Capcom Street Fighter Deck-Building Game: Preview

By Kat Metzen

By Marcos Payan

“You are not a warrior; you’re a beginner!” Let’s change that.

This preview should help teach the inner mysteries of yoga and get you into fighting shape for the April release of the Street Fighter Deck-Building Game.

For those of you familiar with the Cerberus engine, this game offers some brand new mechanics and challenges that will keep the experience fresh for a long time to come. I’ll get to those in just a bit. For now, let me introduce the idea of a deck building game to the uninitiated.

The idea of a deck-building game is simple; every player starts with a basic deck of cards, some with a currency on them; in this case we call that currency “Power”.

Cards are drawn from your deck on each of your turns providing an amount of power to be used to acquire additional and more powerful cards. The large number in the lower-right is the Power cost of the card. The cards you purchase mainly come from the main deck, a 100+ card deck that spills out 5 cards into a Line-Up. At the end of each player’s turn, any empty slots in the Line-Up are refilled from the main deck, so every round there are new options.

The object of the game is to collect the most Victory Points (VPs) before the final Stage Boss is defeated or the main deck is unable to refill the Line-Up. Players collect Victory Points by gaining cards throughout the game and defeating Stage Bosses to add Location cards to their decks. Victory points are located in the bottom left of each card.

Now that you understand the basics; let’s get to the Hadokens and the Shouryukens. Those actually mean “Meat & Potatoes” in Japanese (editor’s note: this is completely untrue).

In the game you will play as one of 14 different characters from the Street Fighter universe. There is a great reason for this; In the Street Fighter Deck-Building Game, unchosen characters are the Stage Bosses you must fight to win a Location. Joining Ken, Ryu and Chun-li in the battle will be a slew of favorites such as Cammy, Fei Long, Balrog, Dhalsim & Akuma. Each with their own unique Counter-Attack and Ultra card. Did I just mention two new game mechanics to the Cerberus engine franchise? You bet I did.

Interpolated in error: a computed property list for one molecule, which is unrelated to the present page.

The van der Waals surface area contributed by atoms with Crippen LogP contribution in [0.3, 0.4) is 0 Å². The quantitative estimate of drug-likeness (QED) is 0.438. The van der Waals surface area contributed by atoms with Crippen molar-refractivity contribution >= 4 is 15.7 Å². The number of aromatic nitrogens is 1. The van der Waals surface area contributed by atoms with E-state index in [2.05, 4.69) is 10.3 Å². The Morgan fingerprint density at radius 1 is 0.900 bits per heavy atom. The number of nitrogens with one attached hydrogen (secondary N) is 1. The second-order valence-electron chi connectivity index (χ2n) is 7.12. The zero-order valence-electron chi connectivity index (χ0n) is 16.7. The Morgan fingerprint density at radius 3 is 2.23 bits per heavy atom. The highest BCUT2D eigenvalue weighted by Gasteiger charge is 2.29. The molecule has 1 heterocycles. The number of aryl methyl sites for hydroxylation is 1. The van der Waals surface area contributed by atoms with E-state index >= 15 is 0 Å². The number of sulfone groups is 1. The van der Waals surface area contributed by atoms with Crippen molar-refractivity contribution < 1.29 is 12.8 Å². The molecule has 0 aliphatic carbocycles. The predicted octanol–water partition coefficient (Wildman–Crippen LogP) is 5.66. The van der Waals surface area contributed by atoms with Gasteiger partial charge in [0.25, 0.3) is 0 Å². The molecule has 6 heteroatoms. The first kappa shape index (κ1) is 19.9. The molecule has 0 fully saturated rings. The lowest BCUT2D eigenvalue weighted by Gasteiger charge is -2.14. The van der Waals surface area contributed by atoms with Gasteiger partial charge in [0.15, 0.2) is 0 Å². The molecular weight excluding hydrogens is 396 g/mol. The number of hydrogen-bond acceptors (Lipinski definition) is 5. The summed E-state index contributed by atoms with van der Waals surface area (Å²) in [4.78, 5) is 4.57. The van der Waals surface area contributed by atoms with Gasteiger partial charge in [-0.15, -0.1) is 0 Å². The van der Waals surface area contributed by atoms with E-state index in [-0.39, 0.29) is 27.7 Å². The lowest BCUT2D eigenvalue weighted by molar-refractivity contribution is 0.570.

I’ll discuss the Counter-Attacks first as they drastically change the way Super Heroes work inside of a Cerberus game. In the Street Fighter Deck-Building Game your character has a powerful Counter-Attack that you can activate when you are attacked and defend yourself with your Ultra card. However, you don’t start the game with that card in your deck. Instead, you must buy it, and you are the only one who can buy your character’s Ultra card.

 

Akuma’s Oversized Character Card and Ultra Card

  

 

The Counter-Attack serves a dual purpose. That second purpose presents itself when a player attempts to challenge a Stage Boss. Stage cards are placed in a stack in order from stages 1–8. Stage 1 being Guile’s hometown of USA. Unused character cards become Stage Bosses and are placed facedown next to this stack. The top Stage Boss is revealed to Counter-Attack the challenger after the Stage’s cost is met and the Location added to that player’s deck. The Counter-Attack happens immediately during that player’s turn as they are the only player affected by the revealed Counter-Attack. This means that it might be in your best interest to retain a defense in your hand when deciding to take on a Stage-Boss in the Street Fighter Deck-Building Game.